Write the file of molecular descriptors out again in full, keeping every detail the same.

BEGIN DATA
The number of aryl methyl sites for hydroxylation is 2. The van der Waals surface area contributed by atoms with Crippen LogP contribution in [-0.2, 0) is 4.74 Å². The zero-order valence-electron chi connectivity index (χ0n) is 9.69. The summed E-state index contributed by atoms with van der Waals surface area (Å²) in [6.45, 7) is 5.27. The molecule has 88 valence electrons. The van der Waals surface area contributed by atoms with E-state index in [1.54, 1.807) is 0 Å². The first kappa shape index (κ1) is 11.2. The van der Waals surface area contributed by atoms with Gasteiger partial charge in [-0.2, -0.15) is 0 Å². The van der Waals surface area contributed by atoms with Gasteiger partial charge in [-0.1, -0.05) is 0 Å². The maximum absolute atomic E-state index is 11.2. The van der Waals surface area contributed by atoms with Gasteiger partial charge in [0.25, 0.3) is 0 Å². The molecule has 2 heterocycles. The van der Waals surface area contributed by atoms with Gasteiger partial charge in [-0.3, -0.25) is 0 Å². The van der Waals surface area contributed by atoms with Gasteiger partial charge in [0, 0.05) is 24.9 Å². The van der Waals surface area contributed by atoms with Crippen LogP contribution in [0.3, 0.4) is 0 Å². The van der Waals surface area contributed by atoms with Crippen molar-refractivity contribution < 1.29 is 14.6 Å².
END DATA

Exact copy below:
The number of aryl methyl sites for hydroxylation is 2. The van der Waals surface area contributed by atoms with Crippen LogP contribution in [-0.2, 0) is 4.74 Å². The zero-order valence-electron chi connectivity index (χ0n) is 9.69. The summed E-state index contributed by atoms with van der Waals surface area (Å²) in [6.45, 7) is 5.27. The molecule has 88 valence electrons. The van der Waals surface area contributed by atoms with E-state index in [1.54, 1.807) is 0 Å². The first kappa shape index (κ1) is 11.2. The van der Waals surface area contributed by atoms with Gasteiger partial charge in [-0.2, -0.15) is 0 Å². The van der Waals surface area contributed by atoms with Gasteiger partial charge in [-0.1, -0.05) is 0 Å². The maximum absolute atomic E-state index is 11.2. The van der Waals surface area contributed by atoms with Gasteiger partial charge in [0.25, 0.3) is 0 Å². The molecule has 2 heterocycles. The van der Waals surface area contributed by atoms with Gasteiger partial charge in [-0.3, -0.25) is 0 Å². The van der Waals surface area contributed by atoms with Gasteiger partial charge in [0, 0.05) is 24.9 Å². The van der Waals surface area contributed by atoms with Crippen LogP contribution in [0.3, 0.4) is 0 Å². The van der Waals surface area contributed by atoms with Crippen molar-refractivity contribution < 1.29 is 14.6 Å².